by James Oakes
A history of emancipation that tries not to ignore the efforts of the runaway slaves, but also adds to the legend of Lincoln still.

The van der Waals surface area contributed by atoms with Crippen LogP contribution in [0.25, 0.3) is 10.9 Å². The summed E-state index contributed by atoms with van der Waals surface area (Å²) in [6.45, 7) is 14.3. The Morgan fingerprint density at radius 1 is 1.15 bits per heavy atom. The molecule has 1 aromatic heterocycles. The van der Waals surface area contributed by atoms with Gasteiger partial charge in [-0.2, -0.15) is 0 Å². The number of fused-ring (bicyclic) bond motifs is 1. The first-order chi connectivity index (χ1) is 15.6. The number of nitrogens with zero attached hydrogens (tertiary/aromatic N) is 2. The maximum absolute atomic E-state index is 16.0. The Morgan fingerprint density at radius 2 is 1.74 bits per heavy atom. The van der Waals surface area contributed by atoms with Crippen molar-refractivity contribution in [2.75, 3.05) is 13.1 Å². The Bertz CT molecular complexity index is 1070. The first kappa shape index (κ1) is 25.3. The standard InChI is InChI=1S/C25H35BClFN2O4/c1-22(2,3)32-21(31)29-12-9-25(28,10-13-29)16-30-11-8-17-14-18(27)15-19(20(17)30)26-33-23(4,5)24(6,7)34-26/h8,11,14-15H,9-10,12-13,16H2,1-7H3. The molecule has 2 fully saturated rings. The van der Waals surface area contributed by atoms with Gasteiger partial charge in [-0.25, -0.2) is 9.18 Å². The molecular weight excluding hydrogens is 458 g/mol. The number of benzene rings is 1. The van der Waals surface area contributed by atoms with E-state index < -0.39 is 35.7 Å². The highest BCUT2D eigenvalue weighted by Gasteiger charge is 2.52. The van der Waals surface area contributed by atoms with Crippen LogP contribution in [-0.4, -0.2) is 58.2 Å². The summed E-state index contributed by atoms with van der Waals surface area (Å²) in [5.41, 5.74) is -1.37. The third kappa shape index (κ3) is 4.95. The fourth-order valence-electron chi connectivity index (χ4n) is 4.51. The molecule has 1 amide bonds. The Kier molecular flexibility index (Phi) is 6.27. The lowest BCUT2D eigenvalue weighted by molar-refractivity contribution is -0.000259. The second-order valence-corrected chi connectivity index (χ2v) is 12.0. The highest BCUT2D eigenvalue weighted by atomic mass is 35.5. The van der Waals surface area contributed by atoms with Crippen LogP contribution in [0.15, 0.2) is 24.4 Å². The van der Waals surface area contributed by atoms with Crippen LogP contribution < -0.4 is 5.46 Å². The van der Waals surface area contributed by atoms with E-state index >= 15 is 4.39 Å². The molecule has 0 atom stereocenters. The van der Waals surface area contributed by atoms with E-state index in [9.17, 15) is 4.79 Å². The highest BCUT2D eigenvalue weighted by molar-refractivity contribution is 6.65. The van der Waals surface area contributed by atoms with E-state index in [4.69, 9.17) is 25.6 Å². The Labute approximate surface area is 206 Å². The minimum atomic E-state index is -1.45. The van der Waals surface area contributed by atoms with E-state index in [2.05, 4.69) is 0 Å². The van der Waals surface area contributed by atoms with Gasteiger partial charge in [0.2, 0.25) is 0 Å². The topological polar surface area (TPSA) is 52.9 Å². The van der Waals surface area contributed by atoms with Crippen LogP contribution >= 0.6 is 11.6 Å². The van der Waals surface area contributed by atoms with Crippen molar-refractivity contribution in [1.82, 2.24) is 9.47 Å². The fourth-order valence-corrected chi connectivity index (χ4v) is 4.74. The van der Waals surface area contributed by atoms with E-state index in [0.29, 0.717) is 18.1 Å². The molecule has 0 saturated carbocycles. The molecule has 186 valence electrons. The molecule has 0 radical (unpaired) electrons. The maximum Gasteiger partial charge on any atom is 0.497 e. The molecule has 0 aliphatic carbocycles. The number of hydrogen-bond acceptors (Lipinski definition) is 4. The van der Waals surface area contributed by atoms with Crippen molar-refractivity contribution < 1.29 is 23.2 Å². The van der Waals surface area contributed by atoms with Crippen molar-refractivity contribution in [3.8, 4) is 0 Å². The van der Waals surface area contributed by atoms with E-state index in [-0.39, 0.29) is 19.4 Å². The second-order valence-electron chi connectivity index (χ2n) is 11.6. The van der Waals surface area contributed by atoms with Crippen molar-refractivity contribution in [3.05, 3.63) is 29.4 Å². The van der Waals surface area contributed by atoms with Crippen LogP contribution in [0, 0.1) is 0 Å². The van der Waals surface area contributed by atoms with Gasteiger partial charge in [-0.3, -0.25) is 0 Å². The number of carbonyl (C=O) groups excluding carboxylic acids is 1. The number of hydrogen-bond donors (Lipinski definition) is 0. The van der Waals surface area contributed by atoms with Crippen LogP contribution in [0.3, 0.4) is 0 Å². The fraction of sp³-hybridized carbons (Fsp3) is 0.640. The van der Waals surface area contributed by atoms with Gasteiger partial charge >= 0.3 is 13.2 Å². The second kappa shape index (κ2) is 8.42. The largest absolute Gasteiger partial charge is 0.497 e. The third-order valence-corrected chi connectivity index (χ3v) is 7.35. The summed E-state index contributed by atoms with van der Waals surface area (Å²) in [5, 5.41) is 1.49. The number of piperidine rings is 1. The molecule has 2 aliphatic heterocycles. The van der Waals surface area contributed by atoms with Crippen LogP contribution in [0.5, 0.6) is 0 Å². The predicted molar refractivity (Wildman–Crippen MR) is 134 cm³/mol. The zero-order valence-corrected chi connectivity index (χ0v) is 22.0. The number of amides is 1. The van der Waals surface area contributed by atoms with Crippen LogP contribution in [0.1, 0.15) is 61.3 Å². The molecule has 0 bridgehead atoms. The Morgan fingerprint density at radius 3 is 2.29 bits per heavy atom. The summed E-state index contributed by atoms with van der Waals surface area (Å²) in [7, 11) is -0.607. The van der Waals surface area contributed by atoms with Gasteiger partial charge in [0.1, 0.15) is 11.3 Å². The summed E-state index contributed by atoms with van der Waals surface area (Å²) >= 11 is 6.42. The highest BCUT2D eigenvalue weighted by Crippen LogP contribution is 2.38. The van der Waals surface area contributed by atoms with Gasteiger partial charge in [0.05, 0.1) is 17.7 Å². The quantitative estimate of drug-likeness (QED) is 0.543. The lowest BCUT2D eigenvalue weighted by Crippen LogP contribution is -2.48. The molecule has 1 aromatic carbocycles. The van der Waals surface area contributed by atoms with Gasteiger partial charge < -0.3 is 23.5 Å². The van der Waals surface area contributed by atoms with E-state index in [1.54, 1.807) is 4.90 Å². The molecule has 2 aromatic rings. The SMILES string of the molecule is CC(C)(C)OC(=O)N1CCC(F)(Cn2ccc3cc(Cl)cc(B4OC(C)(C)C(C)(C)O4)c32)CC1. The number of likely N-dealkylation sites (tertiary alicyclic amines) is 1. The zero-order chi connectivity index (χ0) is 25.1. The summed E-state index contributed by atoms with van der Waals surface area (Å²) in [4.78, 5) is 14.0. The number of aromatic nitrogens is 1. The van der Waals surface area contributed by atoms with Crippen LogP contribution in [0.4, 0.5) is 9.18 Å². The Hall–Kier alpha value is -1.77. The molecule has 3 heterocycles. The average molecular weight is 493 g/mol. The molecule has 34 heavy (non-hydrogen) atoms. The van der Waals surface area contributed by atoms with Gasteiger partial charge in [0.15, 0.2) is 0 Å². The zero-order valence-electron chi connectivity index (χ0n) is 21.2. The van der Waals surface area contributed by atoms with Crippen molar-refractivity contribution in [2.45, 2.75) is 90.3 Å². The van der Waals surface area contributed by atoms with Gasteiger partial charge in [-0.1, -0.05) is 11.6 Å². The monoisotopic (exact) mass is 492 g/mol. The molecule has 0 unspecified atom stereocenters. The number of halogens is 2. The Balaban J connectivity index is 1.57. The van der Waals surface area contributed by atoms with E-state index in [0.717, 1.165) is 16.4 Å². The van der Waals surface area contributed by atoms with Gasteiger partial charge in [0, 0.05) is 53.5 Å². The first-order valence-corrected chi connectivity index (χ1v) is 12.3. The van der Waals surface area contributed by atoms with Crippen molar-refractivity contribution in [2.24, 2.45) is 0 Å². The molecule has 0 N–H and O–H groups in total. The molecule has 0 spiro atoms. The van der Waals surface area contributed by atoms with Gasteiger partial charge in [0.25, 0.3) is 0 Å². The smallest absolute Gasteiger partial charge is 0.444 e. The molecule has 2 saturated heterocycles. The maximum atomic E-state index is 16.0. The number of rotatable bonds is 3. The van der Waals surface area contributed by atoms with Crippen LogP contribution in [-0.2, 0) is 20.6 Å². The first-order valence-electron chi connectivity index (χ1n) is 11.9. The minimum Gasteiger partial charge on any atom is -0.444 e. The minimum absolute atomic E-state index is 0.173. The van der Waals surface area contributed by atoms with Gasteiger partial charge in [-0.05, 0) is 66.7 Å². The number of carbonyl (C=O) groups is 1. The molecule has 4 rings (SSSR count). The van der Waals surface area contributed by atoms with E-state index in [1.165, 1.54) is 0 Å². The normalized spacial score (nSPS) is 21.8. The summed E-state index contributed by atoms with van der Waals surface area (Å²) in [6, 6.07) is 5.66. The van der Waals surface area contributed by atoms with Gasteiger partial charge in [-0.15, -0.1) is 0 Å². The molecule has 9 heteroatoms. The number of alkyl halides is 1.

As you sit in the cinema this holiday watching Steven Spielberg fawn to Lincoln the ultimate hero of the Great White Man Theory, will you wonder why this myopic view of history must be projected forth once again, why there’s barely a mention of black men or women in a movie overflowing with the urgency and glory of their struggle? It’s enough to suggest that African Americans couldn’t give a damn about their own fate, or that they were powerless in that fight. Watch, instead, the Saturday Night Live short with Louis C. K., who has the critique down pat: if Lincoln singlehandedly freed the slaves, he shouldn’t ever have to pay for a drink, not if there’s a brother in the bar. But he didn’t, and we don’t seem to notice. In this story of emancipation, Oakes, a historian at the City University of New York, includes in his narrative the efforts of some runaway slaves, but the drama still centers mostly on Lincoln. In fact, Freedom National places even more importance on The Great Man and The Great War, refuting the idea that the Civil War's objective was first and foremost to preserve the nation and not to end slavery. It might be true, and there’s no diminishing the credit due the bearded one. But it also must be true that black men and women took great interest in the cause of their destiny. Such a history is difficult to write, what with the lack of surviving primary sources among slaves and runaway slaves. But I long to read that story of emancipation.